Lawyer Withdraws From England's Defense Team

Rick Hernandez leaves courthouse with former client Pfc. Lynndie R. England.
Rick Hernandez leaves courthouse with former client Pfc. Lynndie R. England. (By Jeff Mitchell -- Reuters)
By Josh White
Washington Post Staff Writer
Friday, May 6, 2005

Pfc. Lynndie R. England's civilian lawyer has stepped down from her defense team after representing her against prison abuse charges for a year, citing the financial burden of working on the high-profile case for free.

Rick Hernandez, of Denver, said yesterday that England will continue to be represented by her Fort Jackson, S.C.-based military lawyer, Capt. Jonathan Crisp. Hernandez said the defense team is continuing discussions about a plea agreement with military prosecutors that would spare England significant jail time for offenses alleged to have occurred at Iraq's Abu Ghraib prison in late 2003.

Charges against England were abruptly dismissed Wednesday after a judge at Fort Hood, Tex., determined that England's guilty pleas were inappropriate. Testimony from Pvt. Charles A. Graner Jr. -- formerly England's lover and a higher-ranking Army soldier -- indicated that England was following orders and would not have known that her actions were wrong. Graner is serving a 10-year sentence for the abuse and is appealing his guilty verdict.

Graner's testimony indicated that England had not conspired with him to humiliate and abuse detainees, and a judge ruled that England could not then plead guilty to the charge. A few days earlier, England had agreed to accept responsibility for her actions in exchange for a lighter sentence than the 16 1/2 years in prison that she faced.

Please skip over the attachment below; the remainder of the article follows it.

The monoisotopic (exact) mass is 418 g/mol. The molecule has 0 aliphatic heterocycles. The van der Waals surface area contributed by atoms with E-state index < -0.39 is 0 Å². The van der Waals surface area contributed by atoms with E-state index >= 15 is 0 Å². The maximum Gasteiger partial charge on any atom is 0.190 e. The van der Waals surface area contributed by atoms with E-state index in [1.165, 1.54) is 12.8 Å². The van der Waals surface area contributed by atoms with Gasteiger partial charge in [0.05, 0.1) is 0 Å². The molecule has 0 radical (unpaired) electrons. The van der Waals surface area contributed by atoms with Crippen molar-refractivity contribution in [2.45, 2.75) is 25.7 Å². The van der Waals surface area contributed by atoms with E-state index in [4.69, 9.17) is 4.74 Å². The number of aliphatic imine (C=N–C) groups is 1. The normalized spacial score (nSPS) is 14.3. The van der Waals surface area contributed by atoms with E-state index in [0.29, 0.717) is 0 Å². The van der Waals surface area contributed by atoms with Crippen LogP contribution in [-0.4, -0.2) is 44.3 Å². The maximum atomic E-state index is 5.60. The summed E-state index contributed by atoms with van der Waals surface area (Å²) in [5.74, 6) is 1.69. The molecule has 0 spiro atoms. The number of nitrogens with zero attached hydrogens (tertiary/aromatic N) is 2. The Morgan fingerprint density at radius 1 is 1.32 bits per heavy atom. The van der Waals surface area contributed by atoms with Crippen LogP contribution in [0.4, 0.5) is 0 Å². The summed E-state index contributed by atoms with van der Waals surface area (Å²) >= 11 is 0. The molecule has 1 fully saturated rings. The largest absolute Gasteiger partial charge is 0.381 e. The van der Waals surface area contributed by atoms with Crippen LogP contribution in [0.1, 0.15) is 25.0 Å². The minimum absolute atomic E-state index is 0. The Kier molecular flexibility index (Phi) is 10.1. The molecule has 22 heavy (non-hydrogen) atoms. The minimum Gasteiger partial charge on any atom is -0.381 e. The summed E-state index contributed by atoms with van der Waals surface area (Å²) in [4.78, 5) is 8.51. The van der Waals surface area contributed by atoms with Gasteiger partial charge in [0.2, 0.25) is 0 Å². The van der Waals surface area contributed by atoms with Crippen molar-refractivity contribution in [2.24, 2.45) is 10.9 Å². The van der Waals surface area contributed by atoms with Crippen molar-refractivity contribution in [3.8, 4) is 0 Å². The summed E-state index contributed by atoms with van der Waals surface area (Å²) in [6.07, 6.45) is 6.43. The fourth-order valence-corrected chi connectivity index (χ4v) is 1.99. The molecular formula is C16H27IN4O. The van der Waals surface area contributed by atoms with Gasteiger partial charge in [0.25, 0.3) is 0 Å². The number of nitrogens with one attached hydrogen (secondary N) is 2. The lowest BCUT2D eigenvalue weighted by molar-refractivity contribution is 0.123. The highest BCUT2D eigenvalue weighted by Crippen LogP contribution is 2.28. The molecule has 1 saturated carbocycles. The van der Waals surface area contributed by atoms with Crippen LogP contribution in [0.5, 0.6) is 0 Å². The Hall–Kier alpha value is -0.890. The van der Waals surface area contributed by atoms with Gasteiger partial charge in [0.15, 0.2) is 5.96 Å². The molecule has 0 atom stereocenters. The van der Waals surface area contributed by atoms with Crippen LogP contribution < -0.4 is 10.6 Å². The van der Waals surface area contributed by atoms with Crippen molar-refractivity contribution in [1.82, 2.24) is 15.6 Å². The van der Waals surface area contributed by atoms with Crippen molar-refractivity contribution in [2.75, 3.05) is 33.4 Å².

England appeared in some of the most iconic photographs of the Abu Ghraib abuse, the most notorious of which showed her posing with a naked detainee who was tethered to a leash. Graner said the tactic is standard in corrections to control unruly prisoners and that England posed thinking it was appropriate.

"It's a legal impossibility what she was pleading to," Hernandez said. "What the judge found was that because Graner was not admitting any guilt, she can't be involved in a conspiracy by herself. Graner was saying there was nothing wrong with what he was doing."

Military lawyers said the decision to put Graner on the stand could have scuttled the plea deal, because Graner has never admitted guilt and has argued he was simply following orders. Graner's claims have been in line with investigations that have revealed widespread abuse in Iraq and Afghanistan along with confusing interrogation tactics and procedures. England's lawyers initially said that their client was a bit player in a larger scheme of abuse before negotiating the plea deal.

England's case essentially has been thrown back to the beginning, as prosecutors will have to file new charges and could possibly have to go back to an Article 32 hearing, the military's version of a preliminary hearing. Hernandez said he believes England's defense team will work with prosecutors in trying again to secure a plea agreement, which would spare England from a full-blown court-martial. Hernandez said England is "doing well" and understands the status of her case.

"We just can't go through this again from the beginning," Hernandez said of his decision to leave. "She's in really capable hands."

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